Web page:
AP: Seventh-round pick Broughton is quite a catch
By JOSEPH WHITE / Associated Press
Earnest Byner was responsible for finding Nemo.
The Washington Redskins running backs coach tracked him down early this year, at a school that had gone 10 years without having a player taken in the NFL draft. Byner went to see a running back named Nehemiah Broughton work out at The Citadel, and any thoughts about a fish movie were quickly supplanted by an unexpected flashback.
"People think it's crazy — I'm not going to compare him to this guy — but what I felt with him at that workout was similar to something I felt with Jamal when I was with Baltimore," Byner said. "When he ran past me, the thought of Jamal came to me, just like that."
A player from The Citadel? Similar to Jamal Lewis? That's a hard sell, but Byner reported his findings and made his case to the scouts and coaching staff. On draft day, with their last pick, the Redskins took Byner's advice and chose Broughton in the seventh round with the 222nd overall pick.
That was big news in South Carolina. The last Citadel player to be drafted was Travis Jervey, taken in the fifth round by Green Bay in 1995. A pair of undrafted former Bulldogs — tackles Cliff Washburn and Lew Dawson — are trying to make NFL rosters this year, but Broughton could very well be the school's only NFL representative this season.
"I always believed it could happen," Broughton said. "But I also know the chances were very slim when you're coming from The Citadel and making it this far."
Broughton got his nickname as a freshman in college, long before anyone had heard of the movie "Finding Nemo." He was originally called "Nemo-sapien" because one of his teammates thought Broughton was a different breed of player.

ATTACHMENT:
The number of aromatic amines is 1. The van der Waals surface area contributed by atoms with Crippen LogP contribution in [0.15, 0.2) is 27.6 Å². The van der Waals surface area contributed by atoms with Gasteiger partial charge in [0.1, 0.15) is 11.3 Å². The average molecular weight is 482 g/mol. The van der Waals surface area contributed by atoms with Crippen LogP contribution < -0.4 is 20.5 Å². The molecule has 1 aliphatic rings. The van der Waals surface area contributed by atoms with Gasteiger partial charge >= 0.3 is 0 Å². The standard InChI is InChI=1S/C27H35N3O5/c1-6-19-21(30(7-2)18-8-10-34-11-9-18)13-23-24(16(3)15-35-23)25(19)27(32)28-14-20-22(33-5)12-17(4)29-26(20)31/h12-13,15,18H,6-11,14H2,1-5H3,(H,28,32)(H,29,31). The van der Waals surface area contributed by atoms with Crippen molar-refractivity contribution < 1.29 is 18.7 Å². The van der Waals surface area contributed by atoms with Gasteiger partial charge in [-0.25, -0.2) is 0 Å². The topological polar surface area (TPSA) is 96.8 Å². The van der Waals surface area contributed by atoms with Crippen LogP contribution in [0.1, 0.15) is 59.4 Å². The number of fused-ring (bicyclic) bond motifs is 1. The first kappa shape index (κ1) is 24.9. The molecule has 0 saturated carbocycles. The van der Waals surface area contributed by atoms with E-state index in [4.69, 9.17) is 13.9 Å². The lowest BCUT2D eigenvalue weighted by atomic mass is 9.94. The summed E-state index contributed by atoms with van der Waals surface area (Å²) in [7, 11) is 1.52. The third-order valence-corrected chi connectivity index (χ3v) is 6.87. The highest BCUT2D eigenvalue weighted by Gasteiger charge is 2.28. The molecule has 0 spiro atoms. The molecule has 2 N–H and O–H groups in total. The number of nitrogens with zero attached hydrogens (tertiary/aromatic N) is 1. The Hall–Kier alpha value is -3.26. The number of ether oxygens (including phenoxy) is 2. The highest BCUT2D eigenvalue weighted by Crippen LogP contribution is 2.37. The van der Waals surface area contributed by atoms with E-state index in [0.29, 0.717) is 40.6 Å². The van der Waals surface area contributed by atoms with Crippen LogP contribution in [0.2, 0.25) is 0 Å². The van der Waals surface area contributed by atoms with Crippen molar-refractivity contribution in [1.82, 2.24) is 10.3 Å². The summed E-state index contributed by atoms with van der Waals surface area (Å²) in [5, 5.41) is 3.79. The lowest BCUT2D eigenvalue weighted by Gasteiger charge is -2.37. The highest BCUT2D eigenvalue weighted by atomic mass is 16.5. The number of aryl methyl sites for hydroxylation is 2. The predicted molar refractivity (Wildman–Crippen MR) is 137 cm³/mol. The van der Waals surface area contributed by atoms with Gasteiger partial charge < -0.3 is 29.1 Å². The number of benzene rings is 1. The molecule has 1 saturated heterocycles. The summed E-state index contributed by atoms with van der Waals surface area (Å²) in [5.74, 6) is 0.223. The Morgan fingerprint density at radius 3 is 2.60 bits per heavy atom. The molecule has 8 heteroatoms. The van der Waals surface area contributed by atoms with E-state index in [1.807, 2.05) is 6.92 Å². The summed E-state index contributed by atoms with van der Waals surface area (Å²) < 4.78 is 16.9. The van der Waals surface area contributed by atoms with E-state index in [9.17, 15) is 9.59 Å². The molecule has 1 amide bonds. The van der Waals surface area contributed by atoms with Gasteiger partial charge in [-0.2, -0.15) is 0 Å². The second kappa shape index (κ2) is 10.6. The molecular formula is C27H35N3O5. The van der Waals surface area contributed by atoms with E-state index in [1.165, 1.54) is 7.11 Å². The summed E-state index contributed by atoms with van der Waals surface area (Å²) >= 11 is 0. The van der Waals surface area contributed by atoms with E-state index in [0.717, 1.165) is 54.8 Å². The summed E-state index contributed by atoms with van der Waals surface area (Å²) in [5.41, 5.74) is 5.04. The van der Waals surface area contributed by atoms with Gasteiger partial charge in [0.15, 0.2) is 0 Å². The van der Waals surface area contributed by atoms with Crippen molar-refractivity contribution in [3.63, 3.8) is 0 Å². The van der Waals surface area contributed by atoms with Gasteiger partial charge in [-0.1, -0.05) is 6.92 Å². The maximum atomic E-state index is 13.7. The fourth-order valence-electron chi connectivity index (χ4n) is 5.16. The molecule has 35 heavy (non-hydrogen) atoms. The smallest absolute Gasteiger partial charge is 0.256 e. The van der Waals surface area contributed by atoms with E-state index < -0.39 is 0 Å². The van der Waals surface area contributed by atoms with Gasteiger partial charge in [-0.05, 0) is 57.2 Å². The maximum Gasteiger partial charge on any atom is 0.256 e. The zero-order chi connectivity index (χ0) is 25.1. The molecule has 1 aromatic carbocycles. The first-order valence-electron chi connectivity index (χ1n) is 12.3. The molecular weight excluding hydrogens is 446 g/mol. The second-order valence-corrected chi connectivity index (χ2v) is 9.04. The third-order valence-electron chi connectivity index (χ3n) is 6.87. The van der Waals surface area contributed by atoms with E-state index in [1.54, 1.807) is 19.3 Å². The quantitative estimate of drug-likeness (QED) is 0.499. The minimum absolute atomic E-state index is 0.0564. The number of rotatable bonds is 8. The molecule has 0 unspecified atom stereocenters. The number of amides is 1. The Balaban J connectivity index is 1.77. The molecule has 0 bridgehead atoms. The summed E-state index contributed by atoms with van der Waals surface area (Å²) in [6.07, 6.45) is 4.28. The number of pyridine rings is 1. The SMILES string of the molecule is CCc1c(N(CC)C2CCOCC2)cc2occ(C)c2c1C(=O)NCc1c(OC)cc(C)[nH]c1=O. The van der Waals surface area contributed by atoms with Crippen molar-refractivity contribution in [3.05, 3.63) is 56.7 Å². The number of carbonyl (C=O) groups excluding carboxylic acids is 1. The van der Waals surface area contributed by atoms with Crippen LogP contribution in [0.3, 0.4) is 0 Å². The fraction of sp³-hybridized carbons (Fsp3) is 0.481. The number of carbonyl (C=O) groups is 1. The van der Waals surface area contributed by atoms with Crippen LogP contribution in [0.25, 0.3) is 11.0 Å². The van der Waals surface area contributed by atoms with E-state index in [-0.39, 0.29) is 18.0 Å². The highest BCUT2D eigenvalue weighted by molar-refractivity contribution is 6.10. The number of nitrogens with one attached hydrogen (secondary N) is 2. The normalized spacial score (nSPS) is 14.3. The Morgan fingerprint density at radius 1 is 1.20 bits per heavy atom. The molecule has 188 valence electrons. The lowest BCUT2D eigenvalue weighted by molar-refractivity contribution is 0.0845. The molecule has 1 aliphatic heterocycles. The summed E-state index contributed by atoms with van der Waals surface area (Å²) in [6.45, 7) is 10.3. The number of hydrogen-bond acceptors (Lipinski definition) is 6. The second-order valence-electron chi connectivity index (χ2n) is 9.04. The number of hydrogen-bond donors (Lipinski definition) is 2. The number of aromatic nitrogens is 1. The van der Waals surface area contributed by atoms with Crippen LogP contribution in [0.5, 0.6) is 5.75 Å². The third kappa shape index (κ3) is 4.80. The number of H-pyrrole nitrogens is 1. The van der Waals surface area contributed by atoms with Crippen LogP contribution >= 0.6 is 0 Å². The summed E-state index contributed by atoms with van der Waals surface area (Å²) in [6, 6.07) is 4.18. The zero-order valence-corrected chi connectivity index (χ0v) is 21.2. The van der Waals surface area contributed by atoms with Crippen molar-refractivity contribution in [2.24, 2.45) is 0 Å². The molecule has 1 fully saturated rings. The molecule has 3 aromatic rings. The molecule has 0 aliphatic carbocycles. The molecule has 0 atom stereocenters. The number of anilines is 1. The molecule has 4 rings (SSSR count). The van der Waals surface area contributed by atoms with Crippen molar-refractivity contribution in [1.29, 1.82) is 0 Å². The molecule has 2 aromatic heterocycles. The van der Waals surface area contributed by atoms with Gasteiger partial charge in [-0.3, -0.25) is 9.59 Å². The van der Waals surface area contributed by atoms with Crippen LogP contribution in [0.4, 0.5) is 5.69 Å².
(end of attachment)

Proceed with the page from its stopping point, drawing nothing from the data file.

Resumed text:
With the Redskins, he's proven to be quite a catch. Byner figured the 5-foot-11, 255-pound back could be a possible solution to the team's short-yardage woes of a year ago. Featured back Clinton Portis is a smaller, slashing-type runner and not the best option when it's time to pound out third-and-inches.
But Broughton has been an unmistakable presence playing with the second unit during three weeks of training camp and the first two exhibition games. He has not only lowered his shoulder to pop would-be tacklers, he has unexpectedly been effective as a receiver, catching five passes for 45 yards in Friday night's loss to Cincinnati. His only major miscue was a fumble in the fourth quarter, but by then he had built up plenty of goodwill among the coaching staff.
"He's a little bit quicker than what you think, a little bit faster, and his feet a little bit better, and he's strong," Byner said. "Nemo's smart. He's football smart, but he's also intelligent. What he's showing me he can do is coach himself."
Broughton's college options were limited because he didn't blossom as a high school player until his senior year in North Charleston, S.C. However, the military atmosphere of The Citadel instilled a discipline that has helped him excel in his first NFL training camp.
"Two weeks in a row, he's been pretty impressive," coach Joe Gibbs said.
Broughton is pushing fourth-year back Rock Cartwright for playing time if not a roster spot. So far, Broughton appears to have the edge.
"I won't say I'm in the comfort zone," Broughton said. "I won't be in the comfort zone until the final cuts, and I know I'm on the roster."
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